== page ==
Monday, 22 May 2017

Incredible Bhadra.

Steve had planned to visit India after a gap of 5 years. Knowing that am a nature freak, he expressed his desire to visit one of the Tiger sanctuaries to get a glimpse of the Royal Bengal Tiger, the pride of India. 
Well, first thing that came to my mind was of course Nagarhole National park, popularly known as Kabini. Predator movements were high as a result of drought. Obviously, the resorts in that area had zero availability due to the overwhelming demand to experience the wilderness.
The next option that came to my mind was "River Tern Lodge, Bhadra". I knew that predator sightings in this area was not as common as Kabini, but I kept my hopes high and booked our accommodation there. All I wanted was a joyful ride so that Steve would take back good memories from here.

River Tern Lodge is managed and owned by Jungle Lodges and Resorts, located on the banks of Bhadra reservoir, Lakkavalli (250 kms from Bengaluru). 
Bhadra wildlife sanctuary is yet another beautiful vast landscape that consists of various wildlife species with a diverse culture of green patch. The deltas formed in the backwaters acts as a paradise for a particular bird-- "River Tern". Thousands of River terns congregate here to enhance their race. 

River Tern on a dead tree stump. 
Mating of River terns.
Terns cleaning themselves.
We opted for a boat ride on the first day hoping for the best sightings. An amazing ride started off with so many River terns followed by Small pratincoles. But my observation said the count of River terns had decreased over the years because of habitat distribution.

We cruised through the reservoir watching tons of jelly fish gracefully wading underwater. The naturalists were busy searching for the big cats on the banks of the reservoir. 
Few minutes later, the phantom appeared from the bushes in search of prey. A young male Indian Leopard walked towards us to show it's formidable presence. This amazing creature adapts to its surrounding so very well in order to conquer the prey.

The Phantom walks.
Stalking it's prey.

Display to paparazzi. 
Pose of an Indian Leopard.
On high alert.
Leopards take the advantage of the body texture as it gels well with the dry habitat. Their camouflage abilities are really outstanding. 

This one gave us a proper 10 mins before it disappeared into the bushes and we continued our safari on the rough waters. 

Now it was the turn for the raptors. Ospreys and Grey headed fish eagles were the highlights. We were fortunate to see them in action.

Osprey with a fish.
Osprey Habitat.
Grey Headed Fish Eagle.
A portrait of Grey Headed fish eagle.

We were super thrilled to have seen these beautiful creatures during the boat safari. The naturalists claimed that the Leopard sighting during a boat safari on the banks of Bhadra is a rare moment. I was fully satisfied with the trip thus far and was looking forward to the morning jeep safari.

Crested Serpent Eagle.
We went on a jeep ride into the forests of Bhadra in search of mammals. Early morning sun rays made the grasslands glow like gold. The thick forest attracted us. 

Barking Deer.

Malabar Giant Squirrel.
Back at the Lodge, this tiny bird surprised us.

Indian Pitta. 
The Navarangi bird.
I was really impressed by the forest although the mammal sightings were slim. Peace, serenity, lovely diversity of flora and fauna. I was bestowed with the beauty of the nature. I only wish that the forests of Bhadra continues to impress us for generations.

Place: The River Tern Lodge, Jungle lodges and Resorts, Lakkavalli.
Distance: 260 kms from Bengaluru.


Saturday, 29 April 2017

Arm Chair Birding.


Eat, relax and bird--that's exactly what you'd do at this place. Lot of arm chairs around and a typical bird bath set up in the middle of a green patch, surely is tempting..!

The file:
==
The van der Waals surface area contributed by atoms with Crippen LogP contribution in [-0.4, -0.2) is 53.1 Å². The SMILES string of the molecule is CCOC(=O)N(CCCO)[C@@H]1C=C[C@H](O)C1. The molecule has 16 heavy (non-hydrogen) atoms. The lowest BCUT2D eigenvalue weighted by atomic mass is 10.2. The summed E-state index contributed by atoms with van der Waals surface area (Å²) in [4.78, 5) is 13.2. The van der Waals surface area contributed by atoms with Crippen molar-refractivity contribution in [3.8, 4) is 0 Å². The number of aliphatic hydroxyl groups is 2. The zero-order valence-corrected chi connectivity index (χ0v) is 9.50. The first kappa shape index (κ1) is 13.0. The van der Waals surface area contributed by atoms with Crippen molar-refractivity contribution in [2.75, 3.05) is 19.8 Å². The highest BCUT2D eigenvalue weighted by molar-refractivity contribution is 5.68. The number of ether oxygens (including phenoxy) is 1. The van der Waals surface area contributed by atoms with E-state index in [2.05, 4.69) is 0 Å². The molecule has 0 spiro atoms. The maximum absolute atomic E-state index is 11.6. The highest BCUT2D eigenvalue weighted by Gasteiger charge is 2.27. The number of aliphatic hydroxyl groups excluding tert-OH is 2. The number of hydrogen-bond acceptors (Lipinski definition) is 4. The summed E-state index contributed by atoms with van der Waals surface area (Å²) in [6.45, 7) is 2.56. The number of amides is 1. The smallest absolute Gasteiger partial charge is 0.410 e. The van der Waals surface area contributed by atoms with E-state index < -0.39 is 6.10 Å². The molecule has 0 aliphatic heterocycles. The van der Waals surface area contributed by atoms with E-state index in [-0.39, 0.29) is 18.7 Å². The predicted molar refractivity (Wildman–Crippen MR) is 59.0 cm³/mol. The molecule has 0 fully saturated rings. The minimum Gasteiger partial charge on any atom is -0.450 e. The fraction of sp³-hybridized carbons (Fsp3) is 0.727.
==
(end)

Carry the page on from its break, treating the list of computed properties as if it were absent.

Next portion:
With all the rustic set up, The old magazine house never disappoints a bird watcher. Perhaps the only place where photographers gets ample time to shoot birds from different angles. 

As much as I regret that I could not visit OMH this year, am trying to relish fond memories of last year. Am not gonna write paragraphs about it as I have already done in the past. All you need is documented in my previous blog post.


This post is more of photographs with less text, so sit back and enjoy the winged beauties.
Malabar Pied Hornbill.
Blue Capped Rock Thrush, male.
Blue Capped Rock Thrush, male.
Brown Brested Flycatcher with a moth.
The elegant While Bellied Blue Fly catcher, male.
 

Yellow Browed Bulbul.
Crested Goshawk.
Flame Throated Bulbul.
Datk Fronted Babbler.
 

Blue Monarch, male and Female.
Paradise Flycatcher and Blue Monarch attempting a discussion.
Indian Paradise Flycatcher, female.
Indian Paradise Flycatcher, male.
Flaunting it's lovely tail.
Bunch of White eyes.

Wednesday, 26 April 2017

Kaiga Bird Marathon--2017

Back from exile! I guess, it is one of my favorite places on earth that I choose to visit over again. It's always good to be part of Kaiga Birders group who have evolved a lot in the recent years. Their contribution towards bird count have been impeccable. The birders association realizes how important it is to save the habitat for birds to thrive. I admire their collaboration with other birders network and active participation towards all events conducted by Bird count India.

Over the years, Kaiga Bird Marathon have become so popular among the birding communities that every birder aspires to take part in it at least once. I can say it is mainly because of resident and migrant species of the Western Ghats that attract a lot of birders. 
Because of it's growing popularity and overwhelming response from others, my participation to KBM-2017 was doubtful.! Well, I had lost hopes that I'd be going to Kaiga for the bird count. 
But thanks to the KBM organizers for their kind consideration towards me, at the end I was given a chance to participate and enjoy the event.

I took a bus from Bengaluru to Mallapur and reached the destination by early morning. My dearest friends from Kaiga--Mr. Harish, Mr.Mohan Das attended the migrant bird watchers. ;-) I was not alone and was glad that there were known faces who traveled with me. We discussed to do some birding after freshening up. 

When BLR Birders meet Kaiga Birders, from L to R--Ashwini Kumar Bhat, Harish Kulur, Janhvi Vyas, Karthik Kulkarni.